The Global Fund Against AIDS, Tuberculosis and Malaria is reinforcing its financial safeguards, it revealed yesterday. This move came after donor Germany suspended payments following allegations of corruption.
In December the fund said that its auditors had found that $34 million (25 million euros) had gone missing or been taken in four African countries before it reached the community aid programmes that needed the funding.
The fund said in a statement that it was taking "a number of measures to reinforce its financial safeguards and increase its capacity to prevent and detect fraud and misuse in its grants."
The fund's executive director Michel Kazatchkine, had 10 days ago underlined its "most rigorous" anti-fraud controls and vowed zero tolerance.
"That is why we need to have the strongest possible financial safeguards and fraud-prevention measures in place and are responding aggressively when instances of fraud or misappropriation are detected," he added on Friday.
The Global Fund is the world's biggest single source of funding to tackle three of the world's greatest killer diseases, with an overall budget of $21.7 billion drawn from 150 countries and private donors.
The fund said it was also establishing of an independent panel of as yet unnamed "highly respected international experts" to review its financial control and oversight procedures.
"I am confident that the measures announced today will further enhance the financial integrity and life-saving work of the world?s main multilateral health financing institution" said Tedros Adhanom Ghebreyesus, chair of the Global Fund's board and Ethiopia's health minister.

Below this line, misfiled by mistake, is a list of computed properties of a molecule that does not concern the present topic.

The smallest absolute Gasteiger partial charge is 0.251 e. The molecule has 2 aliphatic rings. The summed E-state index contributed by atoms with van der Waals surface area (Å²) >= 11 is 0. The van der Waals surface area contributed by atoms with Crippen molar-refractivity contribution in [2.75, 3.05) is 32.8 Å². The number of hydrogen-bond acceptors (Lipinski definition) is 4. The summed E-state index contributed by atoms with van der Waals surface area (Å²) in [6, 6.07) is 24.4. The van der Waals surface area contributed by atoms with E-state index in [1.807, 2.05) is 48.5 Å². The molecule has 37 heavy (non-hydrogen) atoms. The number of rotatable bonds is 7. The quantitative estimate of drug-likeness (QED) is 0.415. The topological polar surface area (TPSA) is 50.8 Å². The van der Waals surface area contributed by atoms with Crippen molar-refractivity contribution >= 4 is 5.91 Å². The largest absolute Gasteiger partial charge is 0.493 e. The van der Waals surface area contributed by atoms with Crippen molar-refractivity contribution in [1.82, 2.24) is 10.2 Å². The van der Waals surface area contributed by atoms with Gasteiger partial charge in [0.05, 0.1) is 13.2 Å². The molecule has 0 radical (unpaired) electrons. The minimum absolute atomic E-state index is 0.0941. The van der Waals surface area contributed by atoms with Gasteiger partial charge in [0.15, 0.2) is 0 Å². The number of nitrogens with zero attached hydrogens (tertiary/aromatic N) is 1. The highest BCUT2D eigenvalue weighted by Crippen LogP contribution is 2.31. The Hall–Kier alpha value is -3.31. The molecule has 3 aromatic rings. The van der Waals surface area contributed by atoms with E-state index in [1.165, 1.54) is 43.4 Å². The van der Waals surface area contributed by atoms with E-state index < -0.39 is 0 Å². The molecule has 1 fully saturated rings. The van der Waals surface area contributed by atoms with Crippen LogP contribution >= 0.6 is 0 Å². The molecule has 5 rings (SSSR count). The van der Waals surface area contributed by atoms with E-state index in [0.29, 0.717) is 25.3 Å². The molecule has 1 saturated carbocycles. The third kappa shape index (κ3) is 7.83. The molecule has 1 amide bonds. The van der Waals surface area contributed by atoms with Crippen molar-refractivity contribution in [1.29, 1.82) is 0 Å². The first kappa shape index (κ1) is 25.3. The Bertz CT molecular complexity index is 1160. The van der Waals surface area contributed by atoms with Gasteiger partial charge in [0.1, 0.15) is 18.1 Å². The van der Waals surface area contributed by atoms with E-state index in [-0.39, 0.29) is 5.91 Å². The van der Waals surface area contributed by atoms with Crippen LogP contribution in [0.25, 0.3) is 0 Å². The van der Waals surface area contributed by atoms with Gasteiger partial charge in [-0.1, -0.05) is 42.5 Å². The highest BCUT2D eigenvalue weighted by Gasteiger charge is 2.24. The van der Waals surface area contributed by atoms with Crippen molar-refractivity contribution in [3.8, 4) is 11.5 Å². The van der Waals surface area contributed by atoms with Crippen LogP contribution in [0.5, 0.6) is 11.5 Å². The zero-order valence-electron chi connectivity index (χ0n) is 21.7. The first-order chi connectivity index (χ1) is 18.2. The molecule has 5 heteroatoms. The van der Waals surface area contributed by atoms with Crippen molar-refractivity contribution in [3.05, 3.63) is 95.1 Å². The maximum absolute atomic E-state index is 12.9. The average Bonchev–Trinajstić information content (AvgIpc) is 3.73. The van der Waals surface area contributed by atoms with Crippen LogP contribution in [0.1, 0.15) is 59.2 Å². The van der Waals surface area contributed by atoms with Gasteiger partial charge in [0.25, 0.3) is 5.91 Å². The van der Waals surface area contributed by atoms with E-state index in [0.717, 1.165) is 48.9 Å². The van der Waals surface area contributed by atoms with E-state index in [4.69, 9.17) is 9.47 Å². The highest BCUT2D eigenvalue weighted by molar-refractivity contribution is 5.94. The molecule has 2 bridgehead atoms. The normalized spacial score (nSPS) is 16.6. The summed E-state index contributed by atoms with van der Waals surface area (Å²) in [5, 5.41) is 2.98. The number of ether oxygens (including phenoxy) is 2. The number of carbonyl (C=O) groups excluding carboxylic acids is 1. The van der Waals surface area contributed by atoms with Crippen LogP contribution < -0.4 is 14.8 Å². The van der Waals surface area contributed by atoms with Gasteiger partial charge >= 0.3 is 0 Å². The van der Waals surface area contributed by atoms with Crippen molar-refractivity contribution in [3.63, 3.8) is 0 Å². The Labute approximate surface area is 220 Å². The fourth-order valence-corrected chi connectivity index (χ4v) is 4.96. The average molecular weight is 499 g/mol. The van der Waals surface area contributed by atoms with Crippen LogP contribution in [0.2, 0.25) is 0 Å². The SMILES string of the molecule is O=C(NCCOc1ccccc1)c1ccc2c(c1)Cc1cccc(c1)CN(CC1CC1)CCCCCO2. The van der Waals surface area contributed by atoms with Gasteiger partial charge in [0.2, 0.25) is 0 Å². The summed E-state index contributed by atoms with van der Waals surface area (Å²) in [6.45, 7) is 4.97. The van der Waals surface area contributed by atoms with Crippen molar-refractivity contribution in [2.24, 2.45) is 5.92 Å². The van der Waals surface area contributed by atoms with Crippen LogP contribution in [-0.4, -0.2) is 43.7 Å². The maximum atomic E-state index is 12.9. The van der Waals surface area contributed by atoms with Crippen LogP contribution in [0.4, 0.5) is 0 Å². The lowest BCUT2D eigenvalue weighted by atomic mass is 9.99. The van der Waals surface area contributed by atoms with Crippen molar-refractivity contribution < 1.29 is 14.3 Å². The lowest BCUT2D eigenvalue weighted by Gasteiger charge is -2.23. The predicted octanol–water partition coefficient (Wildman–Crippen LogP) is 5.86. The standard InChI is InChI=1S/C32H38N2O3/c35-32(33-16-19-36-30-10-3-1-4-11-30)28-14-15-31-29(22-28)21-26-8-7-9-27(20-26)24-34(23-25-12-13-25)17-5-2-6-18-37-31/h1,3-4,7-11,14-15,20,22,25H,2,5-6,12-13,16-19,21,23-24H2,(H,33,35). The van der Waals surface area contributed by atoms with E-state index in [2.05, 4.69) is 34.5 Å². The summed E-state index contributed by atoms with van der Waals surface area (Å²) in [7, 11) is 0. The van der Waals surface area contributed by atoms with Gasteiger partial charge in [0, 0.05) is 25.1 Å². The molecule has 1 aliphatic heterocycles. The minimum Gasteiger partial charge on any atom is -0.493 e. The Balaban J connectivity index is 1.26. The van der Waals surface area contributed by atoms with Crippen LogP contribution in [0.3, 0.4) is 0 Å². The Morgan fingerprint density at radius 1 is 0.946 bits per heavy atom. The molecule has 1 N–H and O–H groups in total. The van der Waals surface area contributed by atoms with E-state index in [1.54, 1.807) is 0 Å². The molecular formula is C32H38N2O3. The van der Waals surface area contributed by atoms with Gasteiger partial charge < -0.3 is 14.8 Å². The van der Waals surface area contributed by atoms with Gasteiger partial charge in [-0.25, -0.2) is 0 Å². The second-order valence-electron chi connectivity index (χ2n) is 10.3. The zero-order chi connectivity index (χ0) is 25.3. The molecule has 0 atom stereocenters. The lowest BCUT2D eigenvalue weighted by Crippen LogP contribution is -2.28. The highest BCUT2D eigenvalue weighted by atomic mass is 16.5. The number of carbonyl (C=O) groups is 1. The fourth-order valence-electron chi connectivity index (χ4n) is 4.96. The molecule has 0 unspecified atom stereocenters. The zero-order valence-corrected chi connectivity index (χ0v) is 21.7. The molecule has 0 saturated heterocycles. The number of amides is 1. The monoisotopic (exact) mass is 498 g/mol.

Sweden last month indicated that it would withhold new pledges while its concerns about corruption were addressed, while Germany's development ministry suspended yearly payments of 200 million euros.
Recent media reports said that controls to monitor the flow of funds were non-existent or inadequate, a charge vehemently rejected by Kazatchkine.
The UN-backed agency provides grants for a host of selected local projects in developing nations, allocating money provided by governments and private donors such as the Bill and Melinda Gates Foundation.
Fund spokesman Andrew Hurst told AFP that he was not aware of any other suspension by a government or private donor.
"Not that I'm aware of. We have had very strong support from the Gates Foundation," Hurst said.
"We are very much keen to reassure people," he added.
The Fund says it has recovered $19 million so far in Mali, Mauritania and Zambia after its auditor revealed "grave misuse" of grants for projects in those countries and in Djibouti through last year.
One grant was cancelled in Mauritania and others were suspended or placed under closer scrutiny in the other countries while local authorities investigated.